28 Faces of Black women – Charlotte E. Ray

February marks the celebration of Black History month. As a sorority who believe in “Excellence Through Unity”, it is only fitting that we take the time to present some of the notable women in African-American History.

During the month of February  we will present a short biography on famous, inspiring, and world-changing African-American women throughout history.

Today, we introduce you to Charlotte E. Ray, the first African-American Female Lawyer.



Ray was born in New York City to Charlotte Augusta Burroughs and Reverend Charles Bennett Ray, a prominent abolitionist. Education was important to her father, who made sure each of his girls went to college.

Charlotte attended a school called the Institution for the Education of Colored Youth in Washington, D.C., which was one of the few places black women could gain proper education. After this she became a teacher at Howard University in the Normal and Preparatory Department, which was the University’s Prep School. While teaching at Howard, she registered in the Law Department. In the law school she specialized in commercial law, and graduated on February 27, 1872 and was the first woman to graduate from the Howard University School of Law.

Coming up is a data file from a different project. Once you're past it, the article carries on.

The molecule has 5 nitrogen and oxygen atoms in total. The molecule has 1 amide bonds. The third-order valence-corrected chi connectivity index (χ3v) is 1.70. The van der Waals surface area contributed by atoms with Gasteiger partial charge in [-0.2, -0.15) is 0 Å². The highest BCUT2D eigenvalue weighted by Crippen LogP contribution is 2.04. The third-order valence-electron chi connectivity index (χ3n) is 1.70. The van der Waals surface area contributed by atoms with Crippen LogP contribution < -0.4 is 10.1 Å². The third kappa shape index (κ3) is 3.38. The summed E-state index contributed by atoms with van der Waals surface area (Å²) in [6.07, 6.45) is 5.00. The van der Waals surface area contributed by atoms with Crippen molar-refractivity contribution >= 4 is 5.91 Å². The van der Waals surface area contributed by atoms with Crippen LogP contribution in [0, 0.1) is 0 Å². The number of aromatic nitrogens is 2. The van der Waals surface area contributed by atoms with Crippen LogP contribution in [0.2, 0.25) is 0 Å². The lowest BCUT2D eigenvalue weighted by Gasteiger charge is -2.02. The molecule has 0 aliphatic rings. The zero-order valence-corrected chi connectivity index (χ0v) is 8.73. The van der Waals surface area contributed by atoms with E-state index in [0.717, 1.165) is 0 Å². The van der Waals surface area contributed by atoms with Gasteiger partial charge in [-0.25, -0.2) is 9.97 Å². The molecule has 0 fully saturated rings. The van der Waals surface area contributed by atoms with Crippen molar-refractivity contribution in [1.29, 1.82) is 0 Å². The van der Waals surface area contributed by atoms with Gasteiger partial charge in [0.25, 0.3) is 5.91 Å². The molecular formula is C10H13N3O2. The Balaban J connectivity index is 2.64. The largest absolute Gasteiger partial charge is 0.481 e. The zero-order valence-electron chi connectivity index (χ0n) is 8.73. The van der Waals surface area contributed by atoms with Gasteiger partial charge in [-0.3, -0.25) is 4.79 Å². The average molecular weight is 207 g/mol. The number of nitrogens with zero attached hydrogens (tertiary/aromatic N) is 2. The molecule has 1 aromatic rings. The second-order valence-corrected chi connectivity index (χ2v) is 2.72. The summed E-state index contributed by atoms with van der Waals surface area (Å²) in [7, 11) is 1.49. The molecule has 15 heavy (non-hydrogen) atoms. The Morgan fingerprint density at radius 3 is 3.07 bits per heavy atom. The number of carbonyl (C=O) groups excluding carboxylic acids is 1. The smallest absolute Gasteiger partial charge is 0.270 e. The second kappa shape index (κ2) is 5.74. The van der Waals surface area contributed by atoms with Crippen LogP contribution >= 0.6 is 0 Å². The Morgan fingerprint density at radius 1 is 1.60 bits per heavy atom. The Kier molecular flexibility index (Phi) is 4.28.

Ray was admitted to the District of Columbia Bar on April 23, 1872.[2] She began her independent practice of commercial law in 1872, which she advertised in a newspaper called New National Era and Citizen owned by Frederick Douglass. She was the first women allowed to practice and argue in the Supreme Court in Washington D.C. Contrary to popular belief, Charlotte E. Ray was active in court and can be heard in her pleading for the Galdey vs. Gadley case, June 3. 1875. (Smith) In this case, she defends an uneducated woman petitioning for divorce, liberating her from an abusive relationship. Despite the connections she had from Howard, and the advertising, she was unable to keep a steady client flow due mostly to ever-present discrimination. Regardless of her legal knowledge and corporate law ability, not enough people were willing to trust a black woman with their cases. Instead she gave up her practice and she devoted her professionalism to the Brooklyn school system.


**Picture and inserts taken from Wikepedia